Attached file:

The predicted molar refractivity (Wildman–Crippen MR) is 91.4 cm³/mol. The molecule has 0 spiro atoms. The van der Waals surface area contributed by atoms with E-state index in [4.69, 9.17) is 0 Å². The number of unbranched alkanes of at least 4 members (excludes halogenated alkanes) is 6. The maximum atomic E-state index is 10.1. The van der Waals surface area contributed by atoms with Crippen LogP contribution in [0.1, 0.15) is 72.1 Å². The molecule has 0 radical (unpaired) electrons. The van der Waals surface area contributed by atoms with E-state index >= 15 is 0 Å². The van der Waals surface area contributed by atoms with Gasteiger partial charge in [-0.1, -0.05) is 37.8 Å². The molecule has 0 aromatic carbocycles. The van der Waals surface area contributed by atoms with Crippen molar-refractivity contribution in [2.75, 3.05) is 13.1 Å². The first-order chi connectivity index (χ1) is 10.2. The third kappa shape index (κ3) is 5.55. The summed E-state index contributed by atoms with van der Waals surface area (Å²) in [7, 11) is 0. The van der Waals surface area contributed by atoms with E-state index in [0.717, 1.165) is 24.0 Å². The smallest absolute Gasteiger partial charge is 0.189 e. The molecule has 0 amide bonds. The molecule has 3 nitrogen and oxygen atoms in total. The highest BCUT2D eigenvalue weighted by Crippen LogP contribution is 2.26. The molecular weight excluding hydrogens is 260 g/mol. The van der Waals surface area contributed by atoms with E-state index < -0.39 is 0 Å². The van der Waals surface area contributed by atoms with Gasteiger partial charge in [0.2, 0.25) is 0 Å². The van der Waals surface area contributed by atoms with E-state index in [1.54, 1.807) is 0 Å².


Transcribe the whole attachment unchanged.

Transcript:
The predicted molar refractivity (Wildman–Crippen MR) is 91.4 cm³/mol. The molecule has 0 spiro atoms. The van der Waals surface area contributed by atoms with E-state index in [4.69, 9.17) is 0 Å². The number of unbranched alkanes of at least 4 members (excludes halogenated alkanes) is 6. The maximum atomic E-state index is 10.1. The van der Waals surface area contributed by atoms with Crippen LogP contribution in [0.1, 0.15) is 72.1 Å². The molecule has 0 radical (unpaired) electrons. The van der Waals surface area contributed by atoms with E-state index >= 15 is 0 Å². The van der Waals surface area contributed by atoms with Gasteiger partial charge in [-0.1, -0.05) is 37.8 Å². The molecule has 0 aromatic carbocycles. The van der Waals surface area contributed by atoms with Crippen molar-refractivity contribution in [2.75, 3.05) is 13.1 Å². The first-order chi connectivity index (χ1) is 10.2. The third kappa shape index (κ3) is 5.55. The summed E-state index contributed by atoms with van der Waals surface area (Å²) in [7, 11) is 0. The van der Waals surface area contributed by atoms with E-state index in [0.717, 1.165) is 24.0 Å². The smallest absolute Gasteiger partial charge is 0.189 e. The molecule has 0 amide bonds. The molecule has 3 nitrogen and oxygen atoms in total. The highest BCUT2D eigenvalue weighted by Crippen LogP contribution is 2.26. The molecular weight excluding hydrogens is 260 g/mol. The van der Waals surface area contributed by atoms with E-state index < -0.39 is 0 Å². The van der Waals surface area contributed by atoms with Gasteiger partial charge in [0.2, 0.25) is 0 Å². The van der Waals surface area contributed by atoms with E-state index in [1.54, 1.807) is 0 Å².